(July 16, 2014): In 2005, the Centers for Medicare and Medicaid Services (CMS) revised and implemented surveyor guidance pertaining to the role of medical directors in long-term facilities. This guidance gives surveyors and providers more information about the role of a medical director, which is outlined in regulation 42 C.F.R. §483.75 (i). It also helps give providers an idea of how to avoid an Office of the Inspector General (OIG) enforcement action against them for alleged questionable medical directorship arrangements with physicians.
I. CMS Guidelines on the Role of a Medical Director:
CMS’s original guidance states that facilities must designate a physician to serve as medical director. It also specifies that the medical director is responsible for implementation of resident care policies, as well as the coordination of medical care in the facility. The CMS guidance requires that the medical director has input and guides the development and implementation of resident care policies, but it does not require a medical directors to single-handedly put the policies into practice or monitor implementation. According to CMS, the facility has to prove with sound evidence that the medical director had input in the review of policies and procedures, and that these policies and procedures reflect the current standard of practice.
The other critical role of a medical director is the coordination of medical care. Coordinating medical care includes organizing, directing, and managing care from appropriate health care providers to meet the health care and psychosocial needs of residents. The medical director is an important link between the facility, attending physicians, and other providers. He is tasked with promoting a common understanding of the “big picture” for individual residents.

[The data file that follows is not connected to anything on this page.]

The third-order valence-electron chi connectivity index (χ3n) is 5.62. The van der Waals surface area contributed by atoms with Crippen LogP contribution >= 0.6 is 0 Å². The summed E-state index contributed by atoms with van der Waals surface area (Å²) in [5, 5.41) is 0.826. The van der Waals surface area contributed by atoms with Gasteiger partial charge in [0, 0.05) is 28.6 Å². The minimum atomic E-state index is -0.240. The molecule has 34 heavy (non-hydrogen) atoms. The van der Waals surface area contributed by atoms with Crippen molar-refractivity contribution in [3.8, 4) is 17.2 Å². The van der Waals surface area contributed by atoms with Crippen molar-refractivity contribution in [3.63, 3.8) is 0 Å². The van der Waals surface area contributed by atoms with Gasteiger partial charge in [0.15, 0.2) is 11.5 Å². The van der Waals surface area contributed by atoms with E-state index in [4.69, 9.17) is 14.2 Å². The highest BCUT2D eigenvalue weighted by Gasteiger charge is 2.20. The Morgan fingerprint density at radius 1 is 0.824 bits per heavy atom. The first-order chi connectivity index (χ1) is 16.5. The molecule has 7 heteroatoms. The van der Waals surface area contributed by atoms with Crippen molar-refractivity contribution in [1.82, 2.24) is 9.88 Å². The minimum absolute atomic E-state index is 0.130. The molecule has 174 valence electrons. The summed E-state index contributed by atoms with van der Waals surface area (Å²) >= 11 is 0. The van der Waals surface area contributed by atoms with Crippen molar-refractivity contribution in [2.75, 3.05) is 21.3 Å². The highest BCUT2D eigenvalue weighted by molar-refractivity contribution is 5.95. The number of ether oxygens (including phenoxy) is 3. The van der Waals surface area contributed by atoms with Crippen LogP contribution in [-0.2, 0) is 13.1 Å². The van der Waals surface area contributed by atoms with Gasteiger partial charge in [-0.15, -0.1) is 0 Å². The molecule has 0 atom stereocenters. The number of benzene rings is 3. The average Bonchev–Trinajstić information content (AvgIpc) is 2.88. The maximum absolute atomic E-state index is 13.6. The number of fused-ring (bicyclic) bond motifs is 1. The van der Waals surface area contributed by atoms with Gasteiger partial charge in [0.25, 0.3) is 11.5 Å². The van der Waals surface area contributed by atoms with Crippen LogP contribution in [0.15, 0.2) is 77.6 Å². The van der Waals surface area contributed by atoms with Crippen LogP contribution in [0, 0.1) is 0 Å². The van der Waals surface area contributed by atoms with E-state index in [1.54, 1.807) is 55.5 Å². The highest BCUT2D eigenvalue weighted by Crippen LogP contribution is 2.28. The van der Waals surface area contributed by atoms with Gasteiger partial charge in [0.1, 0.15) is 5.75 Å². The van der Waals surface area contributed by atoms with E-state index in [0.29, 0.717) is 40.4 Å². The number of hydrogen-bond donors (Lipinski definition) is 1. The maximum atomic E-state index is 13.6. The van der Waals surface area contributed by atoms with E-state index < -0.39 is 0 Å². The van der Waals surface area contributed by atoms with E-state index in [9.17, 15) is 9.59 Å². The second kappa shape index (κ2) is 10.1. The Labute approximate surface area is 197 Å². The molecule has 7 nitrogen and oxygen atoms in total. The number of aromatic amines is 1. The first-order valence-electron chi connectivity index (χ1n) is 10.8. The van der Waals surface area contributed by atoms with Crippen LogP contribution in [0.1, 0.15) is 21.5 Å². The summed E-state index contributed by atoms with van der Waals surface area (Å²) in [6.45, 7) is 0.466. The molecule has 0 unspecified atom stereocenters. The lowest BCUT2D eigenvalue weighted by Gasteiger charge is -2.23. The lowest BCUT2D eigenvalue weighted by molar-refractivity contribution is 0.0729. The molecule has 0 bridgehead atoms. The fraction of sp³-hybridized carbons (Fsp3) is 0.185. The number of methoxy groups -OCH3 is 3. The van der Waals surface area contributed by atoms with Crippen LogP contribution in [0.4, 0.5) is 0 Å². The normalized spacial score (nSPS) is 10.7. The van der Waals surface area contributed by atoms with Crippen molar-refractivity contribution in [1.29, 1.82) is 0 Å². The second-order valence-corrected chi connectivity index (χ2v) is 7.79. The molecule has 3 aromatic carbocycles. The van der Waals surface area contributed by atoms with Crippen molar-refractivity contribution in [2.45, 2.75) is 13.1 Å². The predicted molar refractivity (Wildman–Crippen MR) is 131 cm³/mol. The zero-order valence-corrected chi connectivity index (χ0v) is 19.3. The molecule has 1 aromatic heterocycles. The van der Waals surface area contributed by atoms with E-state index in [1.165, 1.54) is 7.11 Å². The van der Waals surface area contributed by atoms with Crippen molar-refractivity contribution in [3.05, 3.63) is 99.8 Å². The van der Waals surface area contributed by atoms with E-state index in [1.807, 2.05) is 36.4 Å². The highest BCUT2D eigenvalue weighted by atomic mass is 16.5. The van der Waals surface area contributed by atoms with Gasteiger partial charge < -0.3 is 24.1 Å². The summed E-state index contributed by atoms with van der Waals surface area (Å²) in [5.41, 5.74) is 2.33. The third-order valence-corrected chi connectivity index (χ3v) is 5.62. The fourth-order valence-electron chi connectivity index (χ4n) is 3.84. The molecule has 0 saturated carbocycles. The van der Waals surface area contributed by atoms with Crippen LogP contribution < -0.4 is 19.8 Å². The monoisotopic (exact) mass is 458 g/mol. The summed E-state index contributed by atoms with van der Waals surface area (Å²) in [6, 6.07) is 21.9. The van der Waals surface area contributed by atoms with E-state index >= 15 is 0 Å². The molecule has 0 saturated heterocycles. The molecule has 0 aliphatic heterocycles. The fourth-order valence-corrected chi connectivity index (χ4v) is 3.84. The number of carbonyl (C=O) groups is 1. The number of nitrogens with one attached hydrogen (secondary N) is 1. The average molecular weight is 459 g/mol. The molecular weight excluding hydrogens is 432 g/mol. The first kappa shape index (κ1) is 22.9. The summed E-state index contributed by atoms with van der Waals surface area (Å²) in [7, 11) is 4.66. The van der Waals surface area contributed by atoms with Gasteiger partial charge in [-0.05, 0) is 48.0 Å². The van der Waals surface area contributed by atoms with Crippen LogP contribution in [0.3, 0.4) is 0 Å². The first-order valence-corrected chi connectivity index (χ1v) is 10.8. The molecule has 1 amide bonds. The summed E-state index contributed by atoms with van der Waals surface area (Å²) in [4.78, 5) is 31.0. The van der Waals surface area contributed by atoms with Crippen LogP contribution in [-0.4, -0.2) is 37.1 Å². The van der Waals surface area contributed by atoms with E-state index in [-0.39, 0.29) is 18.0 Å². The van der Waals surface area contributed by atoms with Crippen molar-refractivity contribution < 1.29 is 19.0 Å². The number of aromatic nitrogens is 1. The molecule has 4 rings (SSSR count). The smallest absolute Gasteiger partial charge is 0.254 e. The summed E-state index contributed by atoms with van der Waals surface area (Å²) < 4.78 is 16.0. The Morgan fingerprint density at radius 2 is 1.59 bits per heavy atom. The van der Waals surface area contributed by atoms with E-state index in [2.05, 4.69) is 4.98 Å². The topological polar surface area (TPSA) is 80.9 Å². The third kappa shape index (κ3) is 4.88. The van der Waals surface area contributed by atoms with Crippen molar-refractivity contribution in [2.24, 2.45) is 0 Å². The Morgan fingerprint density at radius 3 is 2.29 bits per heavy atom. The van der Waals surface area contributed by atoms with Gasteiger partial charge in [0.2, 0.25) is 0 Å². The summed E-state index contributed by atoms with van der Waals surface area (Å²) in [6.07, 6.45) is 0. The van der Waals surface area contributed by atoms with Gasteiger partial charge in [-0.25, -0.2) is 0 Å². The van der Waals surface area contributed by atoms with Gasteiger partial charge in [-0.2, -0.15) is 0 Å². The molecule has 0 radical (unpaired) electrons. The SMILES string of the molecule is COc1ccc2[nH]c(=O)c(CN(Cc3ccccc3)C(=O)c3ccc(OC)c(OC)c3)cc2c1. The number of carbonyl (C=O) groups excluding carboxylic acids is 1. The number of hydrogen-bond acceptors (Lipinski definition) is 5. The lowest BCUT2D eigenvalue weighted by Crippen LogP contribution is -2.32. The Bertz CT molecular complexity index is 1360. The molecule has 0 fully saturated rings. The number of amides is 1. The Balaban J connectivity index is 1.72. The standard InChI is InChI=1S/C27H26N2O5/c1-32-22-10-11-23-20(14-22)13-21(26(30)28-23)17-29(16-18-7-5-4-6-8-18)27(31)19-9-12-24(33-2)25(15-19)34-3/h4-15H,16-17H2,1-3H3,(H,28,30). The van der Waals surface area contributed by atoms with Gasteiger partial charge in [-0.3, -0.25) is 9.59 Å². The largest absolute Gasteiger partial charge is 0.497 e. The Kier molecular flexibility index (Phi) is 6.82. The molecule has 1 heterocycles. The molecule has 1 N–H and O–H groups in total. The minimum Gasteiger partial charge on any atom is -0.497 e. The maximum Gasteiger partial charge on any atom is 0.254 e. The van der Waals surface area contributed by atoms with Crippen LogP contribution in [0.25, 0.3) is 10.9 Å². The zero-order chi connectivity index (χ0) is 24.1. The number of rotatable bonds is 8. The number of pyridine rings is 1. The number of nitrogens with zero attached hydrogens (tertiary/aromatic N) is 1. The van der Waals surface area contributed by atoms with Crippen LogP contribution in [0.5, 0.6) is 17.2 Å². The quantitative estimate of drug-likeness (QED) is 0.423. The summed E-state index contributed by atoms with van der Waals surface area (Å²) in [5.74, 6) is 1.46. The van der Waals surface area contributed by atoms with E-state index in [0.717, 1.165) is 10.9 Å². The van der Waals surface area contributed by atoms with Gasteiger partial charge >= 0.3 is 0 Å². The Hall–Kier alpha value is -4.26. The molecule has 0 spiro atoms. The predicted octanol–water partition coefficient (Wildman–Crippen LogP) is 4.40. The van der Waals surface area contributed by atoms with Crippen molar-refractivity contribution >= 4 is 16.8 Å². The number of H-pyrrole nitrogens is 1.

II. Reducing Your Level of Risk:
To reduce the risk of non-compliance with CMS guidelines, facility boards should implement certain policies and procedures specifically dealing with medical directors that reflect the CMS guideline policies. For one thing, medical directorships should be reflected in written agreements and satisfy the requirements of all other relevant laws, including the Stark law and Anti-Kickback law. A database of all these agreements should be maintained and should include a reliable tracking system to ensure that each agreement is reviewed periodically. Such monitoring on an annual basis of all medical director agreements can ensure that in each case the medical director is actually providing the services required and is being paid the compensation set forth in his agreement.
To prove that the medical director is implementing resident care policies, hospital boards should check to make sure medical directorship services are legitimate and important in order for the facility to carry out its clinical functions.
To prove their role in coordinating medical care in the facility, medical directors should complete a daily written log specifying each task performed and the amount of time spent performing the task.
III. Final Remarks:
CMS’s guidance pertaining to the regulation is useful to all providers and medical directors because it shows what will be looked at to determine whether a legitimate, bona fide medical directorships exists. If a medical director has real duties and responsibilities that are actually performed and documented, this will differentiate him from a sham medical directorship arrangement designed to reward referrals and pay kickbacks. This is especially important as the government continues to aggressively enforce efforts against providers who engage in illegal kickback practices and violations of the Stark law.
Robert W. Liles, Esq., is a Managing Partner at Liles Parker, Attorneys & Counselors at Law. He focuses his practice on internal audits/investigations, fraud defense, and compliance and regulatory matters. The attorneys at Liles Parker represent a wide variety of health care providers and suppliers in administrative and civil proceedings. For a free consultation, call Mr. Liles at: 1 (800) 475-1906.